The dramatic recent increase in the number of immigrant families and unaccompanied minors attempting to cross the border between Mexico and the United States could be “the new normal”, according to officials. Many believing that the sudden rise could be connected to a federal ruling that put an end to long-term detentions.
The amount of immigrant families and undocumented minors apprehended at the south-western border of the United States reached a peak in 2014, only to fall after the Federal Emergency Management Agency was tapped by President Obama to come up with ways to deal with the crisis. In recent months the number of apprehensions has once again increased, however, with over 10,000 undocumented immigrant minors caught in the last couple of months alone, US Customs and Border Protection claims.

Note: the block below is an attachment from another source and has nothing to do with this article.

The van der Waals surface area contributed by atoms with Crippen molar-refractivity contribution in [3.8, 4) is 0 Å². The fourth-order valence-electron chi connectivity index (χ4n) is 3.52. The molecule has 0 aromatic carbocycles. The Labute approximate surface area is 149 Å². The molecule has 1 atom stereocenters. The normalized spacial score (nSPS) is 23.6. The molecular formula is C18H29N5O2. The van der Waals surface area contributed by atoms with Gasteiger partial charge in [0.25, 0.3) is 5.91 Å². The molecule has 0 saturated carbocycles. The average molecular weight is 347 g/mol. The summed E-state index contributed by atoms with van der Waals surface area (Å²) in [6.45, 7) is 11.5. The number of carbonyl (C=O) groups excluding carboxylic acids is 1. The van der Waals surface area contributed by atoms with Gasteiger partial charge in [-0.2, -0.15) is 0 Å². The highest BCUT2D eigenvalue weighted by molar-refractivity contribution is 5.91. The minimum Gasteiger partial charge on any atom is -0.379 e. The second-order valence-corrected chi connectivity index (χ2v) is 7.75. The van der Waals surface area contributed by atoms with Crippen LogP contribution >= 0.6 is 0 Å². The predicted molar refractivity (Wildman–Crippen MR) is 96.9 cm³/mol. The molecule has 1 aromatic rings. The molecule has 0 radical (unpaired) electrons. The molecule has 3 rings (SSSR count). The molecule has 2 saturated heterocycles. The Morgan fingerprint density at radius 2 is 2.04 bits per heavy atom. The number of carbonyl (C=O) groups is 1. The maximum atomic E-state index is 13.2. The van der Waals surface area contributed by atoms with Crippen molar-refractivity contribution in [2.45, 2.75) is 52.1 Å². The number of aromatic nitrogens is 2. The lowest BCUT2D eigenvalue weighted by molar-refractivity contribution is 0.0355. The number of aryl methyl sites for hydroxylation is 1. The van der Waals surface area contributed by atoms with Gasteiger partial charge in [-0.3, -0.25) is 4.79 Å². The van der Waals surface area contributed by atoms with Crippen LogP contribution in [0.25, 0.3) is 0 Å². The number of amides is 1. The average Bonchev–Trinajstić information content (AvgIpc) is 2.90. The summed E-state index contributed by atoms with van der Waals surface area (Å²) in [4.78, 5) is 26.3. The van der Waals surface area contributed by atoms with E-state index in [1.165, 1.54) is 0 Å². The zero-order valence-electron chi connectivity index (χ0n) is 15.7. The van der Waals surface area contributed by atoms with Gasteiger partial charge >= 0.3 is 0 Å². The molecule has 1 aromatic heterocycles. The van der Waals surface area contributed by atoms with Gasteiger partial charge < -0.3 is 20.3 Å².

These 10,588 apprehensions represent an increase of 106% when compared with the same period – October 1st through to the November 30th – in 2014, when just 5,129 undocumented minors were caught. There has been a similar increase in the apprehension of families, with 12,505 detentions across these two months, an increase of 173% compared with the previous year’s 4,577.
“We could very well be seeing the new normal,” claims the US Customs and Border Protection commissioner, Gil Kerlikowske. New federal rules that require unaccompanied immigrant minors to be released in just five days are being blamed for the increase by many Border Patrol agents and officials.